Why do U.S. veterans in old age have less incidences of age-based cognitive decline than non-military people in the same age bracket?

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My answer to Why do U.S. veterans in old age have less incidences of age-based cognitive decline than non-military …

Answer by Ken Larson:

I agree with Ron – we are indeed all in this together and mental activity at all ages is the key.

I am 71 and have resided for 10 years in a Veteran’s Home with 180 other veterans on a comfortable campus in Hastings, Minnesota, a beautiful small town located at the junction of the Mississippi and Vermillion Rivers.

I recovered from serous illness the first 2 years at the home and the last 8 years since I have performed volunteer work running a foundation for Veterans and small business assistance as well as supporting SCORE and Micro Mentor. I walk 3 miles on local trails each way to the local county library which gives me an office to meet with clients and supports me with equipment. My health has never been better and I am gone from the veteran home most of the day at the present time.

The area has 25 miles of hiking trails and related out door attractions, a VFW, American Legion and similar clubs and activities.

The Veteran’s Home itself does its best to promote mental activity, transportation to places of interest and meetings, discussions and social interaction. It offers work opportunities, transportation for education and similar support programs, as well as direct connection to the Veteran’s Hospital in Minneapolis for mental and physical care.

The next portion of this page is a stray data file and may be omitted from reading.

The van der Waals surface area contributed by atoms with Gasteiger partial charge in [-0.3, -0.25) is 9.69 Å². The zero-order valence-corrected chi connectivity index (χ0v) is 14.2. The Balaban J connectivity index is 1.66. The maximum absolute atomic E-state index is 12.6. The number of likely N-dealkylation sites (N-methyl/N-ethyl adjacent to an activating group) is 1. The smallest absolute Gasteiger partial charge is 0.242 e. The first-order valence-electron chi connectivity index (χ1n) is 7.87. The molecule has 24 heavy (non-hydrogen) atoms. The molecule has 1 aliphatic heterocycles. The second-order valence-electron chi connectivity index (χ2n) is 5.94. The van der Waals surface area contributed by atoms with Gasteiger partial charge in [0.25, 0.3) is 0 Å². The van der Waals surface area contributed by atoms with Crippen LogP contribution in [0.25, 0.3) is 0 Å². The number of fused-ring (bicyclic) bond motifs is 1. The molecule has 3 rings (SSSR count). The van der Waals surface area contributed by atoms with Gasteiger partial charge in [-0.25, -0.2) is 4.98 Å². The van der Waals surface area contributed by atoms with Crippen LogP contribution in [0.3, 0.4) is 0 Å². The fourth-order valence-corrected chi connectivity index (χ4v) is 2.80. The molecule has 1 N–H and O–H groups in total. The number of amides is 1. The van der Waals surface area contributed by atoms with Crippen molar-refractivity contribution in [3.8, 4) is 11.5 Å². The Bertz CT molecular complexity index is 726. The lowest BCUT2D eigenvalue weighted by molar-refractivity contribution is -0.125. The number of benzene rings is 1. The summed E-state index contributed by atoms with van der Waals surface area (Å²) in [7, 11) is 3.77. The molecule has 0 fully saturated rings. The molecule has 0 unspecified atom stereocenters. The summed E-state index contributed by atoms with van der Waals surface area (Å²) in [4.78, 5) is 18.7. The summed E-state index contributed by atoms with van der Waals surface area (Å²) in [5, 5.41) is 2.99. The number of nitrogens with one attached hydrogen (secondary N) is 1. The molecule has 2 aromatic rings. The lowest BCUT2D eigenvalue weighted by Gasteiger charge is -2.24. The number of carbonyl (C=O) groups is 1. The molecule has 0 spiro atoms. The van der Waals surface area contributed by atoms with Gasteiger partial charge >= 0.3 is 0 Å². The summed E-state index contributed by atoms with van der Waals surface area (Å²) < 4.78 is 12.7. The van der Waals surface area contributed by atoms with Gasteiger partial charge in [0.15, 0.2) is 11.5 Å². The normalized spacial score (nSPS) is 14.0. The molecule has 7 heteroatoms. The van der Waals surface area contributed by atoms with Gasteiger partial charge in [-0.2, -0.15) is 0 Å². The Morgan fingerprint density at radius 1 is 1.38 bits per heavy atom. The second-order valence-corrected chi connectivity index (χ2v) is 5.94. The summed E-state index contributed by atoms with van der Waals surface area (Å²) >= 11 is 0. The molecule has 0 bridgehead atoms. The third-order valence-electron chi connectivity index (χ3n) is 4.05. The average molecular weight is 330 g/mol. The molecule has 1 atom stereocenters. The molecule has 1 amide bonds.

The age groups at the home range from veterans in their 30’s to well into their 90’s.

Those who stay mentally and physically active do indeed defer cognitive decline. Those who do not, even though they are young, decline precipitously. We had a resident 100 years of age who could run rings around some younger people in discussions and was highly regarded for his mental acuity because he was extraordinarily active for his physical age.

Internet use is a barometer I have often observed as a measure of cognitive maintenance. Further reinforcing Ron’s point, those veterans at the home who have their own computers and get into gaming and similar activity or lethargic pursuits fall prey to obesity, mental and physical decline and ultimately must be transferred to acute care facilities or they leave.

If you are interested in further detail on this topic and the environment I have discussed please see the articles linked below:

Virtual Tour / Minnesota Department of Veteran Affairs

Ken Larson Interview with Silver Fox

The Best Of 20 Crowdsourced Solutions To Save Your Dysfunctional Organization

Why do U.S. veterans in old age have less incidences of age-based cognitive decline than non-military people in the same age bracket?

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About rosecoveredglasses

2 Tours in US Army Vietnam. Retired from 36 Years in the Defense Industrial Complex after working on 25 major weapons systems, many of which are in use today in the Middle East. Volunteer MicroMentor. I specialize in Small, Veteran-owned, Minority-Owned and Woman-Owned Businesses beginning work for the Federal Government. MicroMentor is a non-profit organization offering free assistance to small business in business planning, operations, marketing and other aspects of starting and successfully operating a small enterprise. You can set up a case with me at MicroMentor by going to: http://www.micromentor.org/ key words: "Federal Government Contracting"

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